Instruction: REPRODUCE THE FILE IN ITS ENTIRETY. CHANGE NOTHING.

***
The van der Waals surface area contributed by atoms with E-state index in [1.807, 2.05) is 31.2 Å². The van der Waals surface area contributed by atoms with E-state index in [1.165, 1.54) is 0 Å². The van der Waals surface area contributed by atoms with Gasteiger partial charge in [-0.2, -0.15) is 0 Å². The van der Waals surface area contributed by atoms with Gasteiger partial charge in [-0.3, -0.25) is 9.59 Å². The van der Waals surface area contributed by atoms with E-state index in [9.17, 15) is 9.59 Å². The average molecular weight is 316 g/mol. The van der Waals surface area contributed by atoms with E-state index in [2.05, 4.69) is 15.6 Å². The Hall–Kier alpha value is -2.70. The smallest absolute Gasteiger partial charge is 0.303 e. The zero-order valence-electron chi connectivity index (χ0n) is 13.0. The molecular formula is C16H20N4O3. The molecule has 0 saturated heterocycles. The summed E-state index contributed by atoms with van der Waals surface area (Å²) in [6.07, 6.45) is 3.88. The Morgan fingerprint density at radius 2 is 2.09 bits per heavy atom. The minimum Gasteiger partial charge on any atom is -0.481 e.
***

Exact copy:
The van der Waals surface area contributed by atoms with E-state index in [1.807, 2.05) is 31.2 Å². The van der Waals surface area contributed by atoms with E-state index in [1.165, 1.54) is 0 Å². The van der Waals surface area contributed by atoms with Gasteiger partial charge in [-0.2, -0.15) is 0 Å². The van der Waals surface area contributed by atoms with Gasteiger partial charge in [-0.3, -0.25) is 9.59 Å². The van der Waals surface area contributed by atoms with E-state index in [9.17, 15) is 9.59 Å². The average molecular weight is 316 g/mol. The van der Waals surface area contributed by atoms with E-state index in [2.05, 4.69) is 15.6 Å². The Hall–Kier alpha value is -2.70. The smallest absolute Gasteiger partial charge is 0.303 e. The zero-order valence-electron chi connectivity index (χ0n) is 13.0. The molecular formula is C16H20N4O3. The molecule has 0 saturated heterocycles. The summed E-state index contributed by atoms with van der Waals surface area (Å²) in [6.07, 6.45) is 3.88. The Morgan fingerprint density at radius 2 is 2.09 bits per heavy atom. The minimum Gasteiger partial charge on any atom is -0.481 e.